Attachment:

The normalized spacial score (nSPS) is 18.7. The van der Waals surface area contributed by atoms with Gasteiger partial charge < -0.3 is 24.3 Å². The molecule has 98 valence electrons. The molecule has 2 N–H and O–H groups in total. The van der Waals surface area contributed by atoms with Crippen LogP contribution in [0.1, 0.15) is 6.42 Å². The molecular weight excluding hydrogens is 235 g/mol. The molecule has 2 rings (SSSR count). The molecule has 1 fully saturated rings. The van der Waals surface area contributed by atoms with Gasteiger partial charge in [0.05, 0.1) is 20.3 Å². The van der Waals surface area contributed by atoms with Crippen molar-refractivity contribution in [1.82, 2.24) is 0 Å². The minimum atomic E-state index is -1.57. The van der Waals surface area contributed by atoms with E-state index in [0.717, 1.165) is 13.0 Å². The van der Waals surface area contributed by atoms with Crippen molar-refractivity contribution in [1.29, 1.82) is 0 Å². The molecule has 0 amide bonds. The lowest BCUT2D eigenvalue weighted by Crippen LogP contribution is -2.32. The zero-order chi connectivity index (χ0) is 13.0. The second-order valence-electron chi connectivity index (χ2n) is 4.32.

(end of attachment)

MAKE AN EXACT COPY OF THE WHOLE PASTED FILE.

The normalized spacial score (nSPS) is 18.7. The van der Waals surface area contributed by atoms with Gasteiger partial charge < -0.3 is 24.3 Å². The molecule has 98 valence electrons. The molecule has 2 N–H and O–H groups in total. The van der Waals surface area contributed by atoms with Crippen LogP contribution in [0.1, 0.15) is 6.42 Å². The molecular weight excluding hydrogens is 235 g/mol. The molecule has 2 rings (SSSR count). The molecule has 1 fully saturated rings. The van der Waals surface area contributed by atoms with Gasteiger partial charge in [0.05, 0.1) is 20.3 Å². The van der Waals surface area contributed by atoms with Crippen molar-refractivity contribution in [1.82, 2.24) is 0 Å². The minimum atomic E-state index is -1.57. The van der Waals surface area contributed by atoms with E-state index in [0.717, 1.165) is 13.0 Å². The van der Waals surface area contributed by atoms with Crippen molar-refractivity contribution in [1.29, 1.82) is 0 Å². The molecule has 0 amide bonds. The lowest BCUT2D eigenvalue weighted by Crippen LogP contribution is -2.32. The zero-order chi connectivity index (χ0) is 13.0. The second-order valence-electron chi connectivity index (χ2n) is 4.32.